Predicting organic acid concentration from UV/vis spectrometry measurements - A comparison of machine learning techniques

Christian Wolf*, Daniel Gaida, André Stuhlsatz, Thomas Ludwig, Seán McLoone, Michael Bongards

*Corresponding author for this work

Research output: Contribution to journalArticlepeer-review

13 Citations (Scopus)


The concentration of organic acids in anaerobic digesters is one of the most critical parameters for monitoring and advanced control of anaerobic digestion processes. Thus, a reliable online-measurement system is absolutely necessary. A novel approach to obtaining these measurements indirectly and online using UV/vis spectroscopic probes, in conjunction with powerful pattern recognition methods, is presented in this paper. An UV/vis spectroscopic probe from S::CAN is used in combination with a custom-built dilution system to monitor the absorption of fully fermented sludge at a spectrum from 200 to 750 nm. Advanced pattern recognition methods are then used to map the non-linear relationship between measured absorption spectra to laboratory measurements of organic acid concentrations. Linear discriminant analysis, generalized discriminant analysis (GerDA), support vector machines (SVM), relevance vector machines, random forest and neural networks are investigated for this purpose and their performance compared. To validate the approach, online measurements have been taken at a full-scale 1.3-MW industrial biogas plant. Results show that whereas some of the methods considered do not yield satisfactory results, accurate prediction of organic acid concentration ranges can be obtained with both GerDA and SVM-based classifiers, with classification rates in excess of 87% achieved on test data.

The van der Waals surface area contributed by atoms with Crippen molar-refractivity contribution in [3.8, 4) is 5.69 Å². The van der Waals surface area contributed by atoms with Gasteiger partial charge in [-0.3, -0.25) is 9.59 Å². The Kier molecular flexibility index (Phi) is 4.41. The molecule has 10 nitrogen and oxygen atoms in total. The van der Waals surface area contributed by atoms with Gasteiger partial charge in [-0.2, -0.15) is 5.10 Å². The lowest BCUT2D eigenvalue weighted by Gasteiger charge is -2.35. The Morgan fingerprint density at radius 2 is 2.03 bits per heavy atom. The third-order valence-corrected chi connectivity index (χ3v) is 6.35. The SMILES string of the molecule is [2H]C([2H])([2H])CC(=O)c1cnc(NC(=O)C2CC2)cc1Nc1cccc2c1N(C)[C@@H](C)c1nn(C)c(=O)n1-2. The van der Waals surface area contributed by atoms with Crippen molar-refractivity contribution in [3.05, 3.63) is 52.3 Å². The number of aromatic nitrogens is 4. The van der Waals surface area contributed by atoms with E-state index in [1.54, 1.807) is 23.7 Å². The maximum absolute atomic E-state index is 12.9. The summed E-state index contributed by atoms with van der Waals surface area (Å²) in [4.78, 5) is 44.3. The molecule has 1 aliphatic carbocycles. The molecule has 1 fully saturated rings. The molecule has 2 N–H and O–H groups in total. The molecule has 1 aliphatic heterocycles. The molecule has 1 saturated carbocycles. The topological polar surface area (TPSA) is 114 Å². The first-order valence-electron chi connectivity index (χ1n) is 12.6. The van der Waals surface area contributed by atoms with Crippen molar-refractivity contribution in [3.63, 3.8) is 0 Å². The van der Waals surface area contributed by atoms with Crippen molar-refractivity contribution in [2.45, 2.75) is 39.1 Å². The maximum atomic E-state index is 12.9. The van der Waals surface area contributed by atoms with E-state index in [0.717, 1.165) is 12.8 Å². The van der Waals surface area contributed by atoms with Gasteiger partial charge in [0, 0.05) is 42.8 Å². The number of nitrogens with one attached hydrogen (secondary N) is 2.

Original languageEnglish
Pages (from-to)5-15
JournalTransactions of the Institute of Measurement and Control
Issue number1
Publication statusPublished - Feb 2013


  • Anaerobic digestion
  • classification
  • feature extraction
  • GerDA
  • LDA
  • neural networks
  • online measurement
  • organic acids
  • random forest
  • RVM
  • SVM
  • UV/vis spectroscopy

ASJC Scopus subject areas

  • Instrumentation


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